At the same time, Fratelli Partners was negotiating with Weatherford, a drilling service company that supports the Marcellus shale industry.

Monack said the new water line “definitely enhanced the park.”

“There is no way the park could have taken on any other clients without that water line,” Monack said. “That 12-inch water line solved the problem of availability of water for future companies.”

Monack said Alta Vista has benefitted from leads provided by major real estate companies' corporate connections.

New leadership also helped kickstart the effort, Monack said.

“I put a lot of time in and when people see the leader, the president or the chairman, leading, they tend to pick up the pace,” Monack said.

Next spring when Scientific Drilling becomes the newest company to move in, Alta Vista firms will employ 2,000, Monack said. The company is currently constructing two buildings – one is an office/research and testing center, and other will be for its shop.

In phase I of the park, 10 acres are left out of the initial 40 acres, Monack said.

Phase II provides the next challenge.

Waukesha-Pearce, a Houston, Texas-based company, distributes, rents and services engine-driven equipment and parts for the oil and gas and construction industries. Waukesha-Pierce will begin construction of its facility within the coming months in phase II of the park.

More than 80 percent of the roughly 100 acres of land there are still available.

MIDA Executive director LueAnn Pawlick promised a surprise announcement when officials dedicate Alta Drive today. Monack said that could involve a new firm to move in next to Waukesha-Pierce.

Currently, the oil and gas industry is driving development in the park, but MIDA has had inquiries from firms in other industries as well, Monack said.

Because state loans have been used in construction at Alta Vista, MIDA must meet certain ratios for jobs created per acre sold. MIDA eyes a ratio of eight to 10 jobs per acre at Alta Vista, Monack said.

The next step could be to create the Alta Vista formula – developing another business park from “raw ground to finished property” – elsewhere in the Valley.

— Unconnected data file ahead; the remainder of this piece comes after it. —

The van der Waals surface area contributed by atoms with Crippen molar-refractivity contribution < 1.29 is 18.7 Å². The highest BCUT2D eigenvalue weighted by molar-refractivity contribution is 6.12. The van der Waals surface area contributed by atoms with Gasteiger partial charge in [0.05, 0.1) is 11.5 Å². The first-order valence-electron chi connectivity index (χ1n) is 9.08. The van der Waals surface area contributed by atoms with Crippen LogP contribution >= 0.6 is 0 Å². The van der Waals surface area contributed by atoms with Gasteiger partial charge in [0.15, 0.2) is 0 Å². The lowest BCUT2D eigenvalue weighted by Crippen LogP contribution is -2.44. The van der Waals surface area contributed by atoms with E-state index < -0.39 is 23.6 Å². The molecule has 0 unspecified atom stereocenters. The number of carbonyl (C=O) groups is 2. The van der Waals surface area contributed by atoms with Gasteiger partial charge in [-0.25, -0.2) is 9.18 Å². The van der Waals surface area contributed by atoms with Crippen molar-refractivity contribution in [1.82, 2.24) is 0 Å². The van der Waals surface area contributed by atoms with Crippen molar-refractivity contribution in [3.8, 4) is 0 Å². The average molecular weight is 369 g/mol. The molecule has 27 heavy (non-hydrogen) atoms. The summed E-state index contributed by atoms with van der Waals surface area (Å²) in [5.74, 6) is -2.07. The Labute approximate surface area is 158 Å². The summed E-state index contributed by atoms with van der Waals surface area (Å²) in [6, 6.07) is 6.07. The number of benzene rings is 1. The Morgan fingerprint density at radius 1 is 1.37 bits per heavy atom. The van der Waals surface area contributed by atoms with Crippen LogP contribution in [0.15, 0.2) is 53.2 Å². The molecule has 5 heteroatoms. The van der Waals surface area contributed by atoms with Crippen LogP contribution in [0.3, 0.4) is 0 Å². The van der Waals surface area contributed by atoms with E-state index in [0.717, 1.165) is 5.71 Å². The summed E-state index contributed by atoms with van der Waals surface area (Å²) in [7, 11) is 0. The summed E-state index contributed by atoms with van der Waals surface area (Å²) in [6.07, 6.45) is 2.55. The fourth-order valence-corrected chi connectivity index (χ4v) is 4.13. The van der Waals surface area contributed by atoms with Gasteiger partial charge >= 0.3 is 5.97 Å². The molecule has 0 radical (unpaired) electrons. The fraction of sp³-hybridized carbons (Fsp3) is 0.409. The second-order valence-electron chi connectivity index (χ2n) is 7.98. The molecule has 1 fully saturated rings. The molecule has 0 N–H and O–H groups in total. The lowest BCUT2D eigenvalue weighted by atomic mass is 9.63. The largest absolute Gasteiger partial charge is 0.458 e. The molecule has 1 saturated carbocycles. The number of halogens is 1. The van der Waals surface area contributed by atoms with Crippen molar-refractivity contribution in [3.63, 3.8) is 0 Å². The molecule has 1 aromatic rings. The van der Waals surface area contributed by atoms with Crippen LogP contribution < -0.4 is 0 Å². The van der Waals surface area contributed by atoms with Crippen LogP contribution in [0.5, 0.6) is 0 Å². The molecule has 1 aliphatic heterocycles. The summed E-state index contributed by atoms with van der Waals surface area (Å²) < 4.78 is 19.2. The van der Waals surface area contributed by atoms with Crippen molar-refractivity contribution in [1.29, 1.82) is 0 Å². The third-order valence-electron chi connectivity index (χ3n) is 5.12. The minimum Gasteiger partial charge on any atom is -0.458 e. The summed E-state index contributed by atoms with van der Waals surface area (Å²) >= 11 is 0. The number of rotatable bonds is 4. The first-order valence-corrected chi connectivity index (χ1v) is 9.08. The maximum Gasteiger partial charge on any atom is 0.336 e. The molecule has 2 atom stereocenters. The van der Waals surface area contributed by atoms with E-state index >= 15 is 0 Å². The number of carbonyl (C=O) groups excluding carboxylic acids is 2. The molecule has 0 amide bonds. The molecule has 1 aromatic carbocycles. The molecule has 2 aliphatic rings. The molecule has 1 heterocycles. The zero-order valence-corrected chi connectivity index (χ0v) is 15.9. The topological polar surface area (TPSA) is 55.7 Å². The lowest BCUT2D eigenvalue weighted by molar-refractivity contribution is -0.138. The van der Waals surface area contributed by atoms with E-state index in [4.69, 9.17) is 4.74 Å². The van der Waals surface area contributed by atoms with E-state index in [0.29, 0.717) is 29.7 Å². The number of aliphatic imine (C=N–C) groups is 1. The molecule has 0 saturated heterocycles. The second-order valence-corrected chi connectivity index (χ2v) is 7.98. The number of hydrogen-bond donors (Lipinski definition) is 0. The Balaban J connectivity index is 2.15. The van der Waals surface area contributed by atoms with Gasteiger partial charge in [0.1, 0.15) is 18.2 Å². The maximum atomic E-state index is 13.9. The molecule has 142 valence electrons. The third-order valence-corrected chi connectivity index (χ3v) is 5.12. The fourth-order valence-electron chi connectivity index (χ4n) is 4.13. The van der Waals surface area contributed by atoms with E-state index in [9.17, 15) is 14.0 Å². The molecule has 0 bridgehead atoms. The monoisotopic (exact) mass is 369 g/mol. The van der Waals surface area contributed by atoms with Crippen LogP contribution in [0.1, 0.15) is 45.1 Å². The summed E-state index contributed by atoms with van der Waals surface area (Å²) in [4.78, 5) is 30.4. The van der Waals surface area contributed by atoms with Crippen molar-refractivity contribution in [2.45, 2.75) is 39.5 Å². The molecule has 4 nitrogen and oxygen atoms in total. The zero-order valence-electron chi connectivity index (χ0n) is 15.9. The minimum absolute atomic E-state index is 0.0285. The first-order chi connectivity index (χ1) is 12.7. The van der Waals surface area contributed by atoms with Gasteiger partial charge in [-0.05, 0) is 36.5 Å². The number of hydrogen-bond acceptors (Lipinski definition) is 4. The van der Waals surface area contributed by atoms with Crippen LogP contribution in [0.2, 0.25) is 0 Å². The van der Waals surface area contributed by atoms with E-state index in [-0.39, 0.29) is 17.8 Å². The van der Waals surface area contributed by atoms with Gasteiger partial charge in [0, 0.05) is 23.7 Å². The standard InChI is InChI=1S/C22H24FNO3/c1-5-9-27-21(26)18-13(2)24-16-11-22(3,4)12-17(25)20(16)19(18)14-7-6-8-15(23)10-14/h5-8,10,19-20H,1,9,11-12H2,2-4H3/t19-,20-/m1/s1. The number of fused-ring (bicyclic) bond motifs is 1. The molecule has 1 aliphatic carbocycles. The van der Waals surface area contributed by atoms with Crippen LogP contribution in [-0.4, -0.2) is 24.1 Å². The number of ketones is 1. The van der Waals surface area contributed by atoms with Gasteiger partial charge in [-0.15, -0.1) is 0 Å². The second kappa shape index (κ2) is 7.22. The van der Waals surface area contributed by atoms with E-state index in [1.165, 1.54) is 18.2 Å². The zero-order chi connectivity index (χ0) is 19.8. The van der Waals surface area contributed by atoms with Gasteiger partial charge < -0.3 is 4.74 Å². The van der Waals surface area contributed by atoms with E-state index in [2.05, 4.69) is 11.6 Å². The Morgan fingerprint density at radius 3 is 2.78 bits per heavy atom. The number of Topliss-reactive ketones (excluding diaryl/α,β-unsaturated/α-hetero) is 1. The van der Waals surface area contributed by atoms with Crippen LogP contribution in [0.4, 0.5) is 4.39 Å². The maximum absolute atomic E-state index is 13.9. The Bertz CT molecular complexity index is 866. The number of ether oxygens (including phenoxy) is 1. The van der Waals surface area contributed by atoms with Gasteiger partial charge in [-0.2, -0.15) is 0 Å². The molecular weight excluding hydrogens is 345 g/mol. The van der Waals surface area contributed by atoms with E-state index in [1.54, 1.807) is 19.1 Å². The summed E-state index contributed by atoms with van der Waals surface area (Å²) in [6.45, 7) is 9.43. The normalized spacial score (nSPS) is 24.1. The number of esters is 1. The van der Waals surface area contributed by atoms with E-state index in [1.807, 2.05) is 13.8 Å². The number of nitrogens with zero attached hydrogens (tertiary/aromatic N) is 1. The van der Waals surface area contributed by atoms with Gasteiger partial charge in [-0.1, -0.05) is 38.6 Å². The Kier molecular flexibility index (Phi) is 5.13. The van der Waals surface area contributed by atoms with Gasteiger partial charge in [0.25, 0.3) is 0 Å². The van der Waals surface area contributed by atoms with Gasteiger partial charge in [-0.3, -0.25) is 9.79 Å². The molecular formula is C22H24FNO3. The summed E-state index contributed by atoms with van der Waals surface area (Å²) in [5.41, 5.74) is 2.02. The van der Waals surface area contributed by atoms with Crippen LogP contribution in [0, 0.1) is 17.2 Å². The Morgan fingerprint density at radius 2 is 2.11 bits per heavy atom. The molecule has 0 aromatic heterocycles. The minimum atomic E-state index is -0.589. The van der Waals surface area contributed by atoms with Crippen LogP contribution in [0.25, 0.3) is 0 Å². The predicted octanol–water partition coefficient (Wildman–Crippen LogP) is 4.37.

“We've looked at a couple of parcels, but it's premature for us to take any action,” Monack said. “My position is we have over 80 acres at Alta Vista. Right now, we want to concentrate on Alta Vista.”

Still, MIDA officials are buoyed not only by the success they have had in attracting to Alta Vista but the success that those firms have had. He noted that Weatherford is an international corporation and Gardner Denver Nash is listed on the Standard & Poor's and Fortune 500 lists.

“These are top companies,” Monack said. “There are no marginal companies here. This has given us the impetus to move on.”

The goal for now is to keep the momentum going at Alta Vista.

“With Alta Drive completed, that opens up the vast majority of that 80 plus acres,” Monack said. “Those acres were there, but we did not have access to all of them.

“We've had people come up and look, but (until now) they were not pad ready.”

Monack acknowledged that much has occurred at Alta Vista since early 2011.

“MIDA's on a roll,” Monack said. “MIDA is a stronger organization financially than it was two years ago. And that's why they are in a position to look around for another park. MIDA had a lot of debt and we've cleaned up our balance sheet.”

Chris Buckley is a staff writer for Trib Total Media. He can be reached at 724-684-2642 or